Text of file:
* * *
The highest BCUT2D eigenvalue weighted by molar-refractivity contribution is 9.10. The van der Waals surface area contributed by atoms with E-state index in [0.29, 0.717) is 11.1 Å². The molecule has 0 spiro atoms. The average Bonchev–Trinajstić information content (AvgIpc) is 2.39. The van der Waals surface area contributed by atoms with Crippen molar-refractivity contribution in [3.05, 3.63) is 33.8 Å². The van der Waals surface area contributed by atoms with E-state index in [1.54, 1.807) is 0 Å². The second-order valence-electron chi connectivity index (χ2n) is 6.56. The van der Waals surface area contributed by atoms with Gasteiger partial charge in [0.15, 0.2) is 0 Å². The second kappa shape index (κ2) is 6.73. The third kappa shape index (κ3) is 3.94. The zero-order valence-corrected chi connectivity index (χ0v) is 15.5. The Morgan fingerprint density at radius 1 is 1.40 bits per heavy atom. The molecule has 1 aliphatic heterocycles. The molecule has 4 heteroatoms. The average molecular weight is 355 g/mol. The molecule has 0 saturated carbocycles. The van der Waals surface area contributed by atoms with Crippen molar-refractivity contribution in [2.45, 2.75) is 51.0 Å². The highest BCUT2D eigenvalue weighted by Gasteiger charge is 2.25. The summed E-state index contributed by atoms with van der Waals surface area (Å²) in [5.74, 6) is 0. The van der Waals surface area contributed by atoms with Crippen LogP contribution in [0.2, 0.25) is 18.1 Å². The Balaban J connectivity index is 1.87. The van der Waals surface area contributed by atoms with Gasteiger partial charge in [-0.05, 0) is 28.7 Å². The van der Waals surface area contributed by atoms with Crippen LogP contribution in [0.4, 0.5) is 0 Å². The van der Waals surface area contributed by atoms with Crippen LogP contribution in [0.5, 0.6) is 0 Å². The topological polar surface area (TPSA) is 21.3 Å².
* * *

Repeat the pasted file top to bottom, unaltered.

The highest BCUT2D eigenvalue weighted by molar-refractivity contribution is 9.10. The van der Waals surface area contributed by atoms with E-state index in [0.29, 0.717) is 11.1 Å². The molecule has 0 spiro atoms. The average Bonchev–Trinajstić information content (AvgIpc) is 2.39. The van der Waals surface area contributed by atoms with Crippen molar-refractivity contribution in [3.05, 3.63) is 33.8 Å². The van der Waals surface area contributed by atoms with E-state index in [1.54, 1.807) is 0 Å². The second-order valence-electron chi connectivity index (χ2n) is 6.56. The van der Waals surface area contributed by atoms with Gasteiger partial charge in [0.15, 0.2) is 0 Å². The second kappa shape index (κ2) is 6.73. The third kappa shape index (κ3) is 3.94. The zero-order valence-corrected chi connectivity index (χ0v) is 15.5. The Morgan fingerprint density at radius 1 is 1.40 bits per heavy atom. The molecule has 1 aliphatic heterocycles. The molecule has 4 heteroatoms. The average molecular weight is 355 g/mol. The molecule has 0 saturated carbocycles. The van der Waals surface area contributed by atoms with Crippen molar-refractivity contribution in [2.45, 2.75) is 51.0 Å². The highest BCUT2D eigenvalue weighted by Gasteiger charge is 2.25. The summed E-state index contributed by atoms with van der Waals surface area (Å²) in [5.74, 6) is 0. The van der Waals surface area contributed by atoms with Crippen LogP contribution in [0.2, 0.25) is 18.1 Å². The Balaban J connectivity index is 1.87. The van der Waals surface area contributed by atoms with Gasteiger partial charge in [-0.05, 0) is 28.7 Å². The van der Waals surface area contributed by atoms with Crippen LogP contribution in [0.4, 0.5) is 0 Å². The van der Waals surface area contributed by atoms with Crippen LogP contribution in [0.5, 0.6) is 0 Å². The topological polar surface area (TPSA) is 21.3 Å².